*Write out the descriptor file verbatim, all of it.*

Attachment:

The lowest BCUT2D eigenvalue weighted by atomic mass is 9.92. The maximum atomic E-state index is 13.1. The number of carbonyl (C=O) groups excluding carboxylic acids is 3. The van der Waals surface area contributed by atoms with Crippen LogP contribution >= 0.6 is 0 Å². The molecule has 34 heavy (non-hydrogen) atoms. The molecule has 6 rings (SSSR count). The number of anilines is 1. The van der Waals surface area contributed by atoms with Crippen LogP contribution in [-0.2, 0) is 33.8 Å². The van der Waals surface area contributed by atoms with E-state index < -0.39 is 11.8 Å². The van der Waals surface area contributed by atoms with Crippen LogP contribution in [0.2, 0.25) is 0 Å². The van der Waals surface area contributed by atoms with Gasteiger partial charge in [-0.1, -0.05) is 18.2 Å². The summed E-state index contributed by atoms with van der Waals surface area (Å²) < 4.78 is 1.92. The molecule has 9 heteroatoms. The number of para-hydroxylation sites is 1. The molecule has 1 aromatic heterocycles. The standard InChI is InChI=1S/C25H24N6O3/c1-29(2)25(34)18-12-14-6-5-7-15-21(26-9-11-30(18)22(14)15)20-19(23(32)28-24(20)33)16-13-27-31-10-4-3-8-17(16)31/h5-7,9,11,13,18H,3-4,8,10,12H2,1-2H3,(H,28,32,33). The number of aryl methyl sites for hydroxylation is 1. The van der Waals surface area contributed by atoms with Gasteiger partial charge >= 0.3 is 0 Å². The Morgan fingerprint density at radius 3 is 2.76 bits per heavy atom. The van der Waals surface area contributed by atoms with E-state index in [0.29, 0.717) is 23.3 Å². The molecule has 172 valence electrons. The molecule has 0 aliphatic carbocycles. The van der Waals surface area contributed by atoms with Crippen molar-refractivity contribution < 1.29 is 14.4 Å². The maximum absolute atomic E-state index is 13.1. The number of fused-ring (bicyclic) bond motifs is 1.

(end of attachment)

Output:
The lowest BCUT2D eigenvalue weighted by atomic mass is 9.92. The maximum atomic E-state index is 13.1. The number of carbonyl (C=O) groups excluding carboxylic acids is 3. The van der Waals surface area contributed by atoms with Crippen LogP contribution >= 0.6 is 0 Å². The molecule has 34 heavy (non-hydrogen) atoms. The molecule has 6 rings (SSSR count). The number of anilines is 1. The van der Waals surface area contributed by atoms with Crippen LogP contribution in [-0.2, 0) is 33.8 Å². The van der Waals surface area contributed by atoms with E-state index < -0.39 is 11.8 Å². The van der Waals surface area contributed by atoms with Crippen LogP contribution in [0.2, 0.25) is 0 Å². The van der Waals surface area contributed by atoms with Gasteiger partial charge in [-0.1, -0.05) is 18.2 Å². The summed E-state index contributed by atoms with van der Waals surface area (Å²) < 4.78 is 1.92. The molecule has 9 heteroatoms. The number of para-hydroxylation sites is 1. The molecule has 1 aromatic heterocycles. The standard InChI is InChI=1S/C25H24N6O3/c1-29(2)25(34)18-12-14-6-5-7-15-21(26-9-11-30(18)22(14)15)20-19(23(32)28-24(20)33)16-13-27-31-10-4-3-8-17(16)31/h5-7,9,11,13,18H,3-4,8,10,12H2,1-2H3,(H,28,32,33). The number of aryl methyl sites for hydroxylation is 1. The van der Waals surface area contributed by atoms with Gasteiger partial charge >= 0.3 is 0 Å². The Morgan fingerprint density at radius 3 is 2.76 bits per heavy atom. The van der Waals surface area contributed by atoms with E-state index in [0.29, 0.717) is 23.3 Å². The molecule has 172 valence electrons. The molecule has 0 aliphatic carbocycles. The van der Waals surface area contributed by atoms with Crippen molar-refractivity contribution < 1.29 is 14.4 Å². The maximum absolute atomic E-state index is 13.1. The number of fused-ring (bicyclic) bond motifs is 1.